Nuclear Fusion Physics and Technology/Example page

Note: Electromagnetic fieldEdit

As summarized in previous chapters, electromagnetic field is mathematical abstraction of two projections $\vec{E}(\vec{r}):\mathbb{R}^3 \rightarrow \mathbb{R}^3$ and $\vec{B}(\vec{r}):\mathbb{R}^3 \rightarrow \mathbb{R}^3$, which meets Maxwell equations

$rot \vec{H} = \vec{j} + \frac{\partial \vec{D}}{\partial t} \qquad rot \vec{E} + \frac{\partial \vec{B}}{\partial t} = 0$
$div \vec{B} = 0 \qquad \vec{D} = \rho$

and may be represented by field lines defined as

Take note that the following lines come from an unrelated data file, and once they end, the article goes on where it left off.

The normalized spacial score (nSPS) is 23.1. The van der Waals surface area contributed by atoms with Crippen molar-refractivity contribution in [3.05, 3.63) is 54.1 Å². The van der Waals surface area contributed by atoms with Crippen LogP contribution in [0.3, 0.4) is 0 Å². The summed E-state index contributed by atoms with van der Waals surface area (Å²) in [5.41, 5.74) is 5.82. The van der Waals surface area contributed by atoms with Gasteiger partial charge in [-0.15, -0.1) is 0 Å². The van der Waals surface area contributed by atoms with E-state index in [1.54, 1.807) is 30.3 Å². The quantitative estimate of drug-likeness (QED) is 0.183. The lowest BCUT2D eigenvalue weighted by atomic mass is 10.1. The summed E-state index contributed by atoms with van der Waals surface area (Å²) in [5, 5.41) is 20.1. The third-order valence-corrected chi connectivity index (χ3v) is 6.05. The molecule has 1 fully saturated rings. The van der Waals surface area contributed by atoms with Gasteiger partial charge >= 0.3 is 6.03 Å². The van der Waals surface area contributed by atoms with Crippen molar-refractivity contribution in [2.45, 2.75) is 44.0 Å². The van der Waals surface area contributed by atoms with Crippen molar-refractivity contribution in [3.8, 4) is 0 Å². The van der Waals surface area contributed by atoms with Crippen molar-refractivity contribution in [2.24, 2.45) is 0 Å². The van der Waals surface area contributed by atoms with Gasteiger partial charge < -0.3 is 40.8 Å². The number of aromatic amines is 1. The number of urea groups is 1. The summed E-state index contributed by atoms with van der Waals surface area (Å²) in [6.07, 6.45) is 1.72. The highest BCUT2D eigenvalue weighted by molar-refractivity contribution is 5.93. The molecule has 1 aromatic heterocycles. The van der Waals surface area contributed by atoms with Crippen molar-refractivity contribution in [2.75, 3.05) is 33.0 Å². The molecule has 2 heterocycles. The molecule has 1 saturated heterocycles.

$\frac{d\vec{x}}{ds} = \alpha \vec{B}(\vec{r})$

Definition: Open field lineEdit

Field line is open, when it is not closed in plasma.

Definition: Closed field lineEdit

Field line is closed, when it is closed in plasma.

Theorem: Magnetic field line equationEdit

Lets assume electromagnetic field $\vec{E}(\vec{r}),\vec{B}(\vec{r})$ with field lines. Then

$\frac{dl_x}{B_x} = \frac{dl_y}{B_y} = \frac{dl_z}{B_z}$

Proof:
The theorem results from field line definition directly

$\frac{d\vec{x}}{ds} = \alpha \vec{B}(\vec{r}) \qquad / . \frac{ds}{\vec{B}}$
$\frac{d\vec{x}}{\vec{B}} = \alpha . ds$

which is a vector equation of three scalar equations

$\frac{dl_x}{B_x} = \alpha . ds \qquad \frac{dl_y}{B_y} = \alpha . ds \qquad \frac{dl_z}{B_z} = \alpha . ds$

and thus may be written

$\frac{dl_x}{B_x} = \frac{dl_y}{B_y} = \frac{dl_z}{B_z} \qquad Q.E.D.$